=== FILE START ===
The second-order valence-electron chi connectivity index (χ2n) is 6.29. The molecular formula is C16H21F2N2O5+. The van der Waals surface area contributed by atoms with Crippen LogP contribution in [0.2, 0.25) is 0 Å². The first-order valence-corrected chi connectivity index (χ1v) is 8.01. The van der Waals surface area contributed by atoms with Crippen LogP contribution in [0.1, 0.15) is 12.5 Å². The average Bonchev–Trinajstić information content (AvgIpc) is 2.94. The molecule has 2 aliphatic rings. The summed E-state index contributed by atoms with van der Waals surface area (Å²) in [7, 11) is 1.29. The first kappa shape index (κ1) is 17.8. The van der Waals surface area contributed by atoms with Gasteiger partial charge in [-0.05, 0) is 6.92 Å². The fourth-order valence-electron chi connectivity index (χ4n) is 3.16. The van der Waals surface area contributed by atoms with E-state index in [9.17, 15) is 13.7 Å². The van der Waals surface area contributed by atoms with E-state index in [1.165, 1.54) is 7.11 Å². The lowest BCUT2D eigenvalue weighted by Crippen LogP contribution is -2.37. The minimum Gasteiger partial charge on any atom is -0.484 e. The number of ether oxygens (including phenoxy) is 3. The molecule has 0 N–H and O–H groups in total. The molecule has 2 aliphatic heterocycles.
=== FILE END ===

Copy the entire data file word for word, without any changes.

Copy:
The second-order valence-electron chi connectivity index (χ2n) is 6.29. The molecular formula is C16H21F2N2O5+. The van der Waals surface area contributed by atoms with Crippen LogP contribution in [0.2, 0.25) is 0 Å². The first-order valence-corrected chi connectivity index (χ1v) is 8.01. The van der Waals surface area contributed by atoms with Crippen LogP contribution in [0.1, 0.15) is 12.5 Å². The average Bonchev–Trinajstić information content (AvgIpc) is 2.94. The molecule has 2 aliphatic rings. The summed E-state index contributed by atoms with van der Waals surface area (Å²) in [7, 11) is 1.29. The first kappa shape index (κ1) is 17.8. The van der Waals surface area contributed by atoms with Gasteiger partial charge in [-0.05, 0) is 6.92 Å². The fourth-order valence-electron chi connectivity index (χ4n) is 3.16. The van der Waals surface area contributed by atoms with E-state index in [9.17, 15) is 13.7 Å². The van der Waals surface area contributed by atoms with E-state index in [1.165, 1.54) is 7.11 Å². The lowest BCUT2D eigenvalue weighted by Crippen LogP contribution is -2.37. The minimum Gasteiger partial charge on any atom is -0.484 e. The number of ether oxygens (including phenoxy) is 3. The molecule has 0 N–H and O–H groups in total. The molecule has 2 aliphatic heterocycles.